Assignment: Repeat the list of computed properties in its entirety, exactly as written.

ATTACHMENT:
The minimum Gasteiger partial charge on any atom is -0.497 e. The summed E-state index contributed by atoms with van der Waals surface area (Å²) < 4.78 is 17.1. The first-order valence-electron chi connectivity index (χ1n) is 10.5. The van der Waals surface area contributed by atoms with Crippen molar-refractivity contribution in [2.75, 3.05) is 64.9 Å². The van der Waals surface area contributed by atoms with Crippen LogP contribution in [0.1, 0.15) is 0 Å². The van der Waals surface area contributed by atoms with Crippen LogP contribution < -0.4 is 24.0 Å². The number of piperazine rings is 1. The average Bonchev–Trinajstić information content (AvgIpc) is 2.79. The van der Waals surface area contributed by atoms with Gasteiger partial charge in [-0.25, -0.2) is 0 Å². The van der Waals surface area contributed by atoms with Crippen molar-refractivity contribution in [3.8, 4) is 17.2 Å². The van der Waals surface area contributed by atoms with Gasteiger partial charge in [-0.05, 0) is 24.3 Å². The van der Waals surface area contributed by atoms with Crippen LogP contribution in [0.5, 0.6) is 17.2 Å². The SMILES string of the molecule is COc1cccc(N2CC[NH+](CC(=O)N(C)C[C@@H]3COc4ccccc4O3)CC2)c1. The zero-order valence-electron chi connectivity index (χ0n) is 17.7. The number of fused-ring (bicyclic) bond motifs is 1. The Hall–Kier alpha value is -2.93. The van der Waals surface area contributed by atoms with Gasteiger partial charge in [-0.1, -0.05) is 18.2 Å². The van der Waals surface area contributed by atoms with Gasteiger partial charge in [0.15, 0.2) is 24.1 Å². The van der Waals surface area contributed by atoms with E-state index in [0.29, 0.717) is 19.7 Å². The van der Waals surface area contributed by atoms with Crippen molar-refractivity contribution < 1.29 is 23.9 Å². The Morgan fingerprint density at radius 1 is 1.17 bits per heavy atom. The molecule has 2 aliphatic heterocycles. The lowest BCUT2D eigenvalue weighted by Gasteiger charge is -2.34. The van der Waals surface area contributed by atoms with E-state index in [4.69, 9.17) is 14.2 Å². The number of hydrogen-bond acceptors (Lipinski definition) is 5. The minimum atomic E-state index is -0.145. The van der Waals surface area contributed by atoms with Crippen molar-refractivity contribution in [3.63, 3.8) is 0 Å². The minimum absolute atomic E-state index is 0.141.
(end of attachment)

The minimum Gasteiger partial charge on any atom is -0.497 e. The summed E-state index contributed by atoms with van der Waals surface area (Å²) < 4.78 is 17.1. The first-order valence-electron chi connectivity index (χ1n) is 10.5. The van der Waals surface area contributed by atoms with Crippen molar-refractivity contribution in [2.75, 3.05) is 64.9 Å². The van der Waals surface area contributed by atoms with Crippen LogP contribution in [0.1, 0.15) is 0 Å². The van der Waals surface area contributed by atoms with Crippen LogP contribution < -0.4 is 24.0 Å². The number of piperazine rings is 1. The average Bonchev–Trinajstić information content (AvgIpc) is 2.79. The van der Waals surface area contributed by atoms with Gasteiger partial charge in [-0.25, -0.2) is 0 Å². The van der Waals surface area contributed by atoms with Crippen molar-refractivity contribution in [3.8, 4) is 17.2 Å². The van der Waals surface area contributed by atoms with Gasteiger partial charge in [-0.05, 0) is 24.3 Å². The van der Waals surface area contributed by atoms with Crippen LogP contribution in [0.5, 0.6) is 17.2 Å². The SMILES string of the molecule is COc1cccc(N2CC[NH+](CC(=O)N(C)C[C@@H]3COc4ccccc4O3)CC2)c1. The zero-order valence-electron chi connectivity index (χ0n) is 17.7. The number of fused-ring (bicyclic) bond motifs is 1. The Hall–Kier alpha value is -2.93. The van der Waals surface area contributed by atoms with Gasteiger partial charge in [-0.1, -0.05) is 18.2 Å². The van der Waals surface area contributed by atoms with Gasteiger partial charge in [0.15, 0.2) is 24.1 Å². The van der Waals surface area contributed by atoms with E-state index in [0.29, 0.717) is 19.7 Å². The van der Waals surface area contributed by atoms with Crippen molar-refractivity contribution < 1.29 is 23.9 Å². The Morgan fingerprint density at radius 1 is 1.17 bits per heavy atom. The molecule has 2 aliphatic heterocycles. The lowest BCUT2D eigenvalue weighted by Gasteiger charge is -2.34. The van der Waals surface area contributed by atoms with E-state index in [4.69, 9.17) is 14.2 Å². The number of hydrogen-bond acceptors (Lipinski definition) is 5. The minimum atomic E-state index is -0.145. The van der Waals surface area contributed by atoms with Crippen molar-refractivity contribution in [3.63, 3.8) is 0 Å². The minimum absolute atomic E-state index is 0.141.